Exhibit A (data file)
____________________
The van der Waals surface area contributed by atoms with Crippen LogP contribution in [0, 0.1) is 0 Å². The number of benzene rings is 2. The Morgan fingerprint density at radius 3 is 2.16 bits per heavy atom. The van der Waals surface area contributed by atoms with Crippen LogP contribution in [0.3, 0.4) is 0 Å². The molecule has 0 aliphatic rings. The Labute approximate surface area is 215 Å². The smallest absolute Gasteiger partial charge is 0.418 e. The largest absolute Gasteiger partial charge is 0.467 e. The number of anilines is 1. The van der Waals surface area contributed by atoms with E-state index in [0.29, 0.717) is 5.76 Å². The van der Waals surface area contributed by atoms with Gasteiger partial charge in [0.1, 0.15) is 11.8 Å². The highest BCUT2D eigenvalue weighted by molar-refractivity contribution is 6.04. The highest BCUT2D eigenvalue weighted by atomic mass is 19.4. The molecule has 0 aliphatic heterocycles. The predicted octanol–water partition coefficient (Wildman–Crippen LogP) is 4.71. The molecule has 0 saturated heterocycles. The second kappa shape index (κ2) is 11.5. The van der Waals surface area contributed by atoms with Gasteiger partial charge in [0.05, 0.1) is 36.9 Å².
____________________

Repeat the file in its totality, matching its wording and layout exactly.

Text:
The van der Waals surface area contributed by atoms with Crippen LogP contribution in [0, 0.1) is 0 Å². The number of benzene rings is 2. The Morgan fingerprint density at radius 3 is 2.16 bits per heavy atom. The van der Waals surface area contributed by atoms with Crippen LogP contribution in [0.3, 0.4) is 0 Å². The molecule has 0 aliphatic rings. The Labute approximate surface area is 215 Å². The smallest absolute Gasteiger partial charge is 0.418 e. The largest absolute Gasteiger partial charge is 0.467 e. The number of anilines is 1. The van der Waals surface area contributed by atoms with E-state index in [0.29, 0.717) is 5.76 Å². The van der Waals surface area contributed by atoms with Gasteiger partial charge in [0.1, 0.15) is 11.8 Å². The highest BCUT2D eigenvalue weighted by molar-refractivity contribution is 6.04. The highest BCUT2D eigenvalue weighted by atomic mass is 19.4. The molecule has 0 aliphatic heterocycles. The predicted octanol–water partition coefficient (Wildman–Crippen LogP) is 4.71. The molecule has 0 saturated heterocycles. The second kappa shape index (κ2) is 11.5. The van der Waals surface area contributed by atoms with Gasteiger partial charge in [0.05, 0.1) is 36.9 Å².